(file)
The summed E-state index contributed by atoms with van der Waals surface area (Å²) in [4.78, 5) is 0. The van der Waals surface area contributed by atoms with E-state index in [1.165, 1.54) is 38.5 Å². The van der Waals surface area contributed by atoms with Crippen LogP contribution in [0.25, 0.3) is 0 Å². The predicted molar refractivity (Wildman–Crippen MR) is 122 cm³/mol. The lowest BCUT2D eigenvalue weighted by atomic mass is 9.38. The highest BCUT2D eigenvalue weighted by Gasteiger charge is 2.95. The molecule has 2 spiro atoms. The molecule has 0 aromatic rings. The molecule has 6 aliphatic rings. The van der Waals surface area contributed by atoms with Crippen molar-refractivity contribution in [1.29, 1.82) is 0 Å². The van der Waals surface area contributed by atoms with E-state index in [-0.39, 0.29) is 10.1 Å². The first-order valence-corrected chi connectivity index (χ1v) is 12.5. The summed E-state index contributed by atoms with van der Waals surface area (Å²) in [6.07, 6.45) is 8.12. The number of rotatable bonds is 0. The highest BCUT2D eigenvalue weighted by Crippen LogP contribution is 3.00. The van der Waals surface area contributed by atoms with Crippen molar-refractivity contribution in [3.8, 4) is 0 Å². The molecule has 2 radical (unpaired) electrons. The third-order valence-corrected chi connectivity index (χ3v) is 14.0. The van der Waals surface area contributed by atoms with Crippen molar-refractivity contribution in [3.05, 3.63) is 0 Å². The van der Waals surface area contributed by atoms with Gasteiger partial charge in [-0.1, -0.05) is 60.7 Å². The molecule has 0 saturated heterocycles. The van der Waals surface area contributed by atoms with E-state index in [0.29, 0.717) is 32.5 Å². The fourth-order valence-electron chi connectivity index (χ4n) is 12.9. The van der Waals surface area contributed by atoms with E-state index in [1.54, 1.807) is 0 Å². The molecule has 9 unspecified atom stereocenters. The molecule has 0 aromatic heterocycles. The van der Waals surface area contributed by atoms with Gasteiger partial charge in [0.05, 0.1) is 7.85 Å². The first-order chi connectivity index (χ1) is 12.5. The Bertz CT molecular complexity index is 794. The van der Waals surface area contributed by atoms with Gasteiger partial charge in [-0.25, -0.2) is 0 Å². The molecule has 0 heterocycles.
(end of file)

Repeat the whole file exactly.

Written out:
The summed E-state index contributed by atoms with van der Waals surface area (Å²) in [4.78, 5) is 0. The van der Waals surface area contributed by atoms with E-state index in [1.165, 1.54) is 38.5 Å². The van der Waals surface area contributed by atoms with Crippen LogP contribution in [0.25, 0.3) is 0 Å². The predicted molar refractivity (Wildman–Crippen MR) is 122 cm³/mol. The lowest BCUT2D eigenvalue weighted by atomic mass is 9.38. The highest BCUT2D eigenvalue weighted by Gasteiger charge is 2.95. The molecule has 2 spiro atoms. The molecule has 0 aromatic rings. The molecule has 6 aliphatic rings. The van der Waals surface area contributed by atoms with Crippen molar-refractivity contribution in [1.29, 1.82) is 0 Å². The van der Waals surface area contributed by atoms with E-state index in [-0.39, 0.29) is 10.1 Å². The first-order valence-corrected chi connectivity index (χ1v) is 12.5. The summed E-state index contributed by atoms with van der Waals surface area (Å²) in [6.07, 6.45) is 8.12. The number of rotatable bonds is 0. The highest BCUT2D eigenvalue weighted by Crippen LogP contribution is 3.00. The van der Waals surface area contributed by atoms with Crippen molar-refractivity contribution in [3.8, 4) is 0 Å². The molecule has 2 radical (unpaired) electrons. The third-order valence-corrected chi connectivity index (χ3v) is 14.0. The van der Waals surface area contributed by atoms with Crippen molar-refractivity contribution in [3.05, 3.63) is 0 Å². The van der Waals surface area contributed by atoms with Gasteiger partial charge in [-0.1, -0.05) is 60.7 Å². The molecule has 0 saturated heterocycles. The van der Waals surface area contributed by atoms with E-state index in [0.29, 0.717) is 32.5 Å². The fourth-order valence-electron chi connectivity index (χ4n) is 12.9. The van der Waals surface area contributed by atoms with E-state index in [1.54, 1.807) is 0 Å². The molecule has 9 unspecified atom stereocenters. The molecule has 0 aromatic heterocycles. The van der Waals surface area contributed by atoms with Gasteiger partial charge in [0.05, 0.1) is 7.85 Å². The first-order chi connectivity index (χ1) is 12.5. The Bertz CT molecular complexity index is 794. The van der Waals surface area contributed by atoms with Gasteiger partial charge in [-0.25, -0.2) is 0 Å². The molecule has 0 heterocycles.